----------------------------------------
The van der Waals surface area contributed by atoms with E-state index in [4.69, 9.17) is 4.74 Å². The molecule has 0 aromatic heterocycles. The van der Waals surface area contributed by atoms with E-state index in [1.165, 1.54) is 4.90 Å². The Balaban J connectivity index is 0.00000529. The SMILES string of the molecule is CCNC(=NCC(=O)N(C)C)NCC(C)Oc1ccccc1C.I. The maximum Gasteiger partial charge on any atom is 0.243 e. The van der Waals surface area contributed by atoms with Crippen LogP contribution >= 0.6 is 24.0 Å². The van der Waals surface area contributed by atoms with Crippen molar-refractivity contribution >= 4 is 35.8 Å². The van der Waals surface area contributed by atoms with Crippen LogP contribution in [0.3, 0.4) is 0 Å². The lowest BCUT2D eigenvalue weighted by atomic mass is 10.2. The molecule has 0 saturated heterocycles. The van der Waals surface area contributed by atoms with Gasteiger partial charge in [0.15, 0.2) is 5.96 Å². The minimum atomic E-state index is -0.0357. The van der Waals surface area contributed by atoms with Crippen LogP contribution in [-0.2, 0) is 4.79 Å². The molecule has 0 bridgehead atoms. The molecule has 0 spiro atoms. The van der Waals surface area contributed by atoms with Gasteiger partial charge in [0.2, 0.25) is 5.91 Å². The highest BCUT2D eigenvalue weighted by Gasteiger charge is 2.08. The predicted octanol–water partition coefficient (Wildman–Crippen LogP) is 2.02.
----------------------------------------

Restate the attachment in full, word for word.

The van der Waals surface area contributed by atoms with E-state index in [4.69, 9.17) is 4.74 Å². The molecule has 0 aromatic heterocycles. The van der Waals surface area contributed by atoms with E-state index in [1.165, 1.54) is 4.90 Å². The Balaban J connectivity index is 0.00000529. The SMILES string of the molecule is CCNC(=NCC(=O)N(C)C)NCC(C)Oc1ccccc1C.I. The maximum Gasteiger partial charge on any atom is 0.243 e. The van der Waals surface area contributed by atoms with Crippen LogP contribution >= 0.6 is 24.0 Å². The van der Waals surface area contributed by atoms with Crippen molar-refractivity contribution >= 4 is 35.8 Å². The van der Waals surface area contributed by atoms with Crippen LogP contribution in [0.3, 0.4) is 0 Å². The lowest BCUT2D eigenvalue weighted by atomic mass is 10.2. The molecule has 0 saturated heterocycles. The van der Waals surface area contributed by atoms with Gasteiger partial charge in [0.15, 0.2) is 5.96 Å². The minimum atomic E-state index is -0.0357. The van der Waals surface area contributed by atoms with Crippen LogP contribution in [-0.2, 0) is 4.79 Å². The molecule has 0 bridgehead atoms. The molecule has 0 spiro atoms. The van der Waals surface area contributed by atoms with Gasteiger partial charge in [0.2, 0.25) is 5.91 Å². The highest BCUT2D eigenvalue weighted by Gasteiger charge is 2.08. The predicted octanol–water partition coefficient (Wildman–Crippen LogP) is 2.02.